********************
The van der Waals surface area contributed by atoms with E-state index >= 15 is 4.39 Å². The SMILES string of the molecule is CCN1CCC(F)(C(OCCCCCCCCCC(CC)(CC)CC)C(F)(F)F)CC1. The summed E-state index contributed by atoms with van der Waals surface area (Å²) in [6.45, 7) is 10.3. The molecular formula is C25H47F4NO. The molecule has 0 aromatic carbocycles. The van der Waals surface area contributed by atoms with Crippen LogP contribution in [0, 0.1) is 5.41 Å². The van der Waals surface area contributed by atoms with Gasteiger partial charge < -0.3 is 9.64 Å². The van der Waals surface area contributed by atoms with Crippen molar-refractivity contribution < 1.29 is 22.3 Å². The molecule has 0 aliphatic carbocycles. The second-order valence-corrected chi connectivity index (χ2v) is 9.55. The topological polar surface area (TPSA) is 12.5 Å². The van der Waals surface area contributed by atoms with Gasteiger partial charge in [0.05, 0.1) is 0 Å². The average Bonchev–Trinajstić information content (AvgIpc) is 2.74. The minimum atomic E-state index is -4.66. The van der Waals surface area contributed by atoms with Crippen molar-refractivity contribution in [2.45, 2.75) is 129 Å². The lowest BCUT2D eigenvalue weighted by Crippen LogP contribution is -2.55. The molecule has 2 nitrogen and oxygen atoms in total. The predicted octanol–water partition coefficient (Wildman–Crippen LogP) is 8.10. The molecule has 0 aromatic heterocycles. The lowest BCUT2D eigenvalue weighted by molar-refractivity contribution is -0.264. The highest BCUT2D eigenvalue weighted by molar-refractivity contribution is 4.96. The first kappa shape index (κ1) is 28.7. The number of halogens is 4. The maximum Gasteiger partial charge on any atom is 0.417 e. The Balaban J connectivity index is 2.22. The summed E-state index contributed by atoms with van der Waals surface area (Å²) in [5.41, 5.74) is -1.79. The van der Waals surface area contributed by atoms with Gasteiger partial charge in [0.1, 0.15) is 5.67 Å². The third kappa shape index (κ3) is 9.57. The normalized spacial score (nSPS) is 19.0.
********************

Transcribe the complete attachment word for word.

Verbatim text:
The van der Waals surface area contributed by atoms with E-state index >= 15 is 4.39 Å². The SMILES string of the molecule is CCN1CCC(F)(C(OCCCCCCCCCC(CC)(CC)CC)C(F)(F)F)CC1. The summed E-state index contributed by atoms with van der Waals surface area (Å²) in [6.45, 7) is 10.3. The molecular formula is C25H47F4NO. The molecule has 0 aromatic carbocycles. The van der Waals surface area contributed by atoms with Crippen LogP contribution in [0, 0.1) is 5.41 Å². The van der Waals surface area contributed by atoms with Gasteiger partial charge < -0.3 is 9.64 Å². The van der Waals surface area contributed by atoms with Crippen molar-refractivity contribution < 1.29 is 22.3 Å². The molecule has 0 aliphatic carbocycles. The second-order valence-corrected chi connectivity index (χ2v) is 9.55. The topological polar surface area (TPSA) is 12.5 Å². The van der Waals surface area contributed by atoms with Gasteiger partial charge in [0.05, 0.1) is 0 Å². The average Bonchev–Trinajstić information content (AvgIpc) is 2.74. The minimum atomic E-state index is -4.66. The van der Waals surface area contributed by atoms with Crippen molar-refractivity contribution in [2.45, 2.75) is 129 Å². The lowest BCUT2D eigenvalue weighted by Crippen LogP contribution is -2.55. The molecule has 2 nitrogen and oxygen atoms in total. The predicted octanol–water partition coefficient (Wildman–Crippen LogP) is 8.10. The molecule has 0 aromatic heterocycles. The lowest BCUT2D eigenvalue weighted by molar-refractivity contribution is -0.264. The highest BCUT2D eigenvalue weighted by molar-refractivity contribution is 4.96. The first kappa shape index (κ1) is 28.7. The number of halogens is 4. The maximum Gasteiger partial charge on any atom is 0.417 e. The Balaban J connectivity index is 2.22. The summed E-state index contributed by atoms with van der Waals surface area (Å²) in [5.41, 5.74) is -1.79. The van der Waals surface area contributed by atoms with Gasteiger partial charge in [0.1, 0.15) is 5.67 Å². The third kappa shape index (κ3) is 9.57. The normalized spacial score (nSPS) is 19.0.